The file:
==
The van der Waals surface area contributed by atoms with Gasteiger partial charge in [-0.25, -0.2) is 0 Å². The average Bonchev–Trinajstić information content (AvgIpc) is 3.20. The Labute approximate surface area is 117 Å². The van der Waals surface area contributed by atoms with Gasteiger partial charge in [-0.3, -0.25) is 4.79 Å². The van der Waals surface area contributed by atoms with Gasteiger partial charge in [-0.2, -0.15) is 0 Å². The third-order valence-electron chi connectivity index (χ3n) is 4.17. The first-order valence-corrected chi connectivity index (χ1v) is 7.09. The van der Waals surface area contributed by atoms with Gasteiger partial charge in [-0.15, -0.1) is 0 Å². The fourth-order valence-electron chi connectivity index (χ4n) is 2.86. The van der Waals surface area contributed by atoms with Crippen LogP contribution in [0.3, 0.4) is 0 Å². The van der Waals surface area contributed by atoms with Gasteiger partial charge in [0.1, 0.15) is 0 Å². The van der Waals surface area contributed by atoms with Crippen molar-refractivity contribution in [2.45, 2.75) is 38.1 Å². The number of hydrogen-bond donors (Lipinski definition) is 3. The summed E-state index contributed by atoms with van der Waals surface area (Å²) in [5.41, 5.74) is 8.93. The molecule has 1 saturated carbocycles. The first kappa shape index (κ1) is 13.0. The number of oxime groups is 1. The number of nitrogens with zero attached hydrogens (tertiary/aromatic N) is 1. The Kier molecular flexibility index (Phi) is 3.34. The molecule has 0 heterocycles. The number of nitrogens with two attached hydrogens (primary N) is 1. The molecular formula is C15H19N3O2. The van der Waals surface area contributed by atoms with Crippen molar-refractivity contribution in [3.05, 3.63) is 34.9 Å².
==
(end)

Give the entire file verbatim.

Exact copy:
The van der Waals surface area contributed by atoms with Gasteiger partial charge in [-0.25, -0.2) is 0 Å². The average Bonchev–Trinajstić information content (AvgIpc) is 3.20. The Labute approximate surface area is 117 Å². The van der Waals surface area contributed by atoms with Gasteiger partial charge in [-0.3, -0.25) is 4.79 Å². The van der Waals surface area contributed by atoms with Gasteiger partial charge in [-0.2, -0.15) is 0 Å². The third-order valence-electron chi connectivity index (χ3n) is 4.17. The first-order valence-corrected chi connectivity index (χ1v) is 7.09. The van der Waals surface area contributed by atoms with Gasteiger partial charge in [-0.15, -0.1) is 0 Å². The fourth-order valence-electron chi connectivity index (χ4n) is 2.86. The van der Waals surface area contributed by atoms with Crippen LogP contribution in [0.3, 0.4) is 0 Å². The van der Waals surface area contributed by atoms with Gasteiger partial charge in [0.1, 0.15) is 0 Å². The van der Waals surface area contributed by atoms with Crippen molar-refractivity contribution in [2.45, 2.75) is 38.1 Å². The number of hydrogen-bond donors (Lipinski definition) is 3. The summed E-state index contributed by atoms with van der Waals surface area (Å²) in [5.41, 5.74) is 8.93. The molecule has 1 saturated carbocycles. The first kappa shape index (κ1) is 13.0. The number of oxime groups is 1. The number of nitrogens with zero attached hydrogens (tertiary/aromatic N) is 1. The Kier molecular flexibility index (Phi) is 3.34. The molecule has 0 heterocycles. The number of nitrogens with two attached hydrogens (primary N) is 1. The molecular formula is C15H19N3O2. The van der Waals surface area contributed by atoms with Crippen molar-refractivity contribution in [3.05, 3.63) is 34.9 Å².